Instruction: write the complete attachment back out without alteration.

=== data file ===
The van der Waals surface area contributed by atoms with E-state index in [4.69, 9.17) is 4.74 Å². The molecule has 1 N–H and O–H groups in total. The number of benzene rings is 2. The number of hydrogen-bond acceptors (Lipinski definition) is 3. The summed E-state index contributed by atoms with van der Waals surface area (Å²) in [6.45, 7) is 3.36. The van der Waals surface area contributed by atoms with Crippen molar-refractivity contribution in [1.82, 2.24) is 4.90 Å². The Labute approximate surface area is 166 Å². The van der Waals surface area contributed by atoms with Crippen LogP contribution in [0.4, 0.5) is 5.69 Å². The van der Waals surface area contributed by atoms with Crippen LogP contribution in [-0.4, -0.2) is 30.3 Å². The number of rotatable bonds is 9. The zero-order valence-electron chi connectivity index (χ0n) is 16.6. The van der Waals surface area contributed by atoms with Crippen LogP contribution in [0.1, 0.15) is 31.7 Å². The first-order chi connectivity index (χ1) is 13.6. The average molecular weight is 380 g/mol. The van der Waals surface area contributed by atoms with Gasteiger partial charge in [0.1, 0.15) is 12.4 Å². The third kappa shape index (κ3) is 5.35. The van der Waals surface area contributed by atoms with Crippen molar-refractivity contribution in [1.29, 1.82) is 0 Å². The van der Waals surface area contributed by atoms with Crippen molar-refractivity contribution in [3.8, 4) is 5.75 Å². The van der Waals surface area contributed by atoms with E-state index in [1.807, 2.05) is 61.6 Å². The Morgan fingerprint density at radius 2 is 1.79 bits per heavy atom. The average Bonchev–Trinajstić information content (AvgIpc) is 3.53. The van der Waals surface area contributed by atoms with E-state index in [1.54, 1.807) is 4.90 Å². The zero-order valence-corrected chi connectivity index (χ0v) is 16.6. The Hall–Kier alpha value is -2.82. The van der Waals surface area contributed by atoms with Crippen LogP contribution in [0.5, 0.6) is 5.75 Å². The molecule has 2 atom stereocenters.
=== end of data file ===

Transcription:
The van der Waals surface area contributed by atoms with E-state index in [4.69, 9.17) is 4.74 Å². The molecule has 1 N–H and O–H groups in total. The number of benzene rings is 2. The number of hydrogen-bond acceptors (Lipinski definition) is 3. The summed E-state index contributed by atoms with van der Waals surface area (Å²) in [6.45, 7) is 3.36. The van der Waals surface area contributed by atoms with Crippen molar-refractivity contribution in [1.82, 2.24) is 4.90 Å². The Labute approximate surface area is 166 Å². The van der Waals surface area contributed by atoms with Crippen LogP contribution in [0.4, 0.5) is 5.69 Å². The van der Waals surface area contributed by atoms with Crippen LogP contribution in [-0.4, -0.2) is 30.3 Å². The number of rotatable bonds is 9. The zero-order valence-electron chi connectivity index (χ0n) is 16.6. The van der Waals surface area contributed by atoms with Crippen LogP contribution in [0.1, 0.15) is 31.7 Å². The first-order chi connectivity index (χ1) is 13.6. The average molecular weight is 380 g/mol. The van der Waals surface area contributed by atoms with Gasteiger partial charge in [0.1, 0.15) is 12.4 Å². The third kappa shape index (κ3) is 5.35. The van der Waals surface area contributed by atoms with Crippen molar-refractivity contribution in [1.29, 1.82) is 0 Å². The van der Waals surface area contributed by atoms with Crippen molar-refractivity contribution in [3.8, 4) is 5.75 Å². The van der Waals surface area contributed by atoms with E-state index in [1.807, 2.05) is 61.6 Å². The Morgan fingerprint density at radius 2 is 1.79 bits per heavy atom. The average Bonchev–Trinajstić information content (AvgIpc) is 3.53. The van der Waals surface area contributed by atoms with E-state index in [1.54, 1.807) is 4.90 Å². The zero-order valence-corrected chi connectivity index (χ0v) is 16.6. The Hall–Kier alpha value is -2.82. The van der Waals surface area contributed by atoms with Crippen LogP contribution in [0.5, 0.6) is 5.75 Å². The molecule has 2 atom stereocenters.